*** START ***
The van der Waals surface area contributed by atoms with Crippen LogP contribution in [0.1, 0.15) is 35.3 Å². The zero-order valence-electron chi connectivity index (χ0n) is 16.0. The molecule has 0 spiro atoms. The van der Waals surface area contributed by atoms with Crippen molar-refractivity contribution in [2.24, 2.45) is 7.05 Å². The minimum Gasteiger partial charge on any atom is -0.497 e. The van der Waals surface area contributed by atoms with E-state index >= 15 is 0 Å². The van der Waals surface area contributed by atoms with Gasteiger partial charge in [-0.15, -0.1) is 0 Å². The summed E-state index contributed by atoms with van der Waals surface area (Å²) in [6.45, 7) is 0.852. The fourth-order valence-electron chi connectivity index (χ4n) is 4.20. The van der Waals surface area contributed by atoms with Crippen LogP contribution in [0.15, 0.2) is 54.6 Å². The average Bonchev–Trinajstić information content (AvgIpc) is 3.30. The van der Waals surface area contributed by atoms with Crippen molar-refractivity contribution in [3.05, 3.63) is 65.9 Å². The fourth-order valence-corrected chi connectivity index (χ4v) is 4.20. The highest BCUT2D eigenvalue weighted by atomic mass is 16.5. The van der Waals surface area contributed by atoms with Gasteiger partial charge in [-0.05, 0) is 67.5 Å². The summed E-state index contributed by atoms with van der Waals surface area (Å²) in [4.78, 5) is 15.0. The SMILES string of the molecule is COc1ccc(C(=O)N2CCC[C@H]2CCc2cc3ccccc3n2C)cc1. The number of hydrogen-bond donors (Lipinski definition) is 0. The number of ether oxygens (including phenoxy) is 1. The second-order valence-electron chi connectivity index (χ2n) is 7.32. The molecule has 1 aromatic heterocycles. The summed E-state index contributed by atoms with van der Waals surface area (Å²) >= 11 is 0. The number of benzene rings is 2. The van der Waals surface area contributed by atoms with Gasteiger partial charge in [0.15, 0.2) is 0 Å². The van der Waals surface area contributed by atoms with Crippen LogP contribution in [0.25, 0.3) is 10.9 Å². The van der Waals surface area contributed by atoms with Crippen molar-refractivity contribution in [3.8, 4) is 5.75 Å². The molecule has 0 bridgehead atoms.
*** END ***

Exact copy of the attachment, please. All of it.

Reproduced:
The van der Waals surface area contributed by atoms with Crippen LogP contribution in [0.1, 0.15) is 35.3 Å². The zero-order valence-electron chi connectivity index (χ0n) is 16.0. The molecule has 0 spiro atoms. The van der Waals surface area contributed by atoms with Crippen molar-refractivity contribution in [2.24, 2.45) is 7.05 Å². The minimum Gasteiger partial charge on any atom is -0.497 e. The van der Waals surface area contributed by atoms with E-state index >= 15 is 0 Å². The van der Waals surface area contributed by atoms with Gasteiger partial charge in [-0.15, -0.1) is 0 Å². The summed E-state index contributed by atoms with van der Waals surface area (Å²) in [6.45, 7) is 0.852. The fourth-order valence-electron chi connectivity index (χ4n) is 4.20. The van der Waals surface area contributed by atoms with Crippen LogP contribution in [0.15, 0.2) is 54.6 Å². The average Bonchev–Trinajstić information content (AvgIpc) is 3.30. The van der Waals surface area contributed by atoms with Crippen molar-refractivity contribution in [3.05, 3.63) is 65.9 Å². The fourth-order valence-corrected chi connectivity index (χ4v) is 4.20. The highest BCUT2D eigenvalue weighted by atomic mass is 16.5. The van der Waals surface area contributed by atoms with Gasteiger partial charge in [-0.05, 0) is 67.5 Å². The summed E-state index contributed by atoms with van der Waals surface area (Å²) in [4.78, 5) is 15.0. The SMILES string of the molecule is COc1ccc(C(=O)N2CCC[C@H]2CCc2cc3ccccc3n2C)cc1. The number of hydrogen-bond donors (Lipinski definition) is 0. The number of ether oxygens (including phenoxy) is 1. The second-order valence-electron chi connectivity index (χ2n) is 7.32. The molecule has 1 aromatic heterocycles. The summed E-state index contributed by atoms with van der Waals surface area (Å²) >= 11 is 0. The number of benzene rings is 2. The van der Waals surface area contributed by atoms with Gasteiger partial charge in [0.15, 0.2) is 0 Å². The van der Waals surface area contributed by atoms with Crippen LogP contribution in [0.25, 0.3) is 10.9 Å². The van der Waals surface area contributed by atoms with Crippen molar-refractivity contribution in [3.8, 4) is 5.75 Å². The molecule has 0 bridgehead atoms.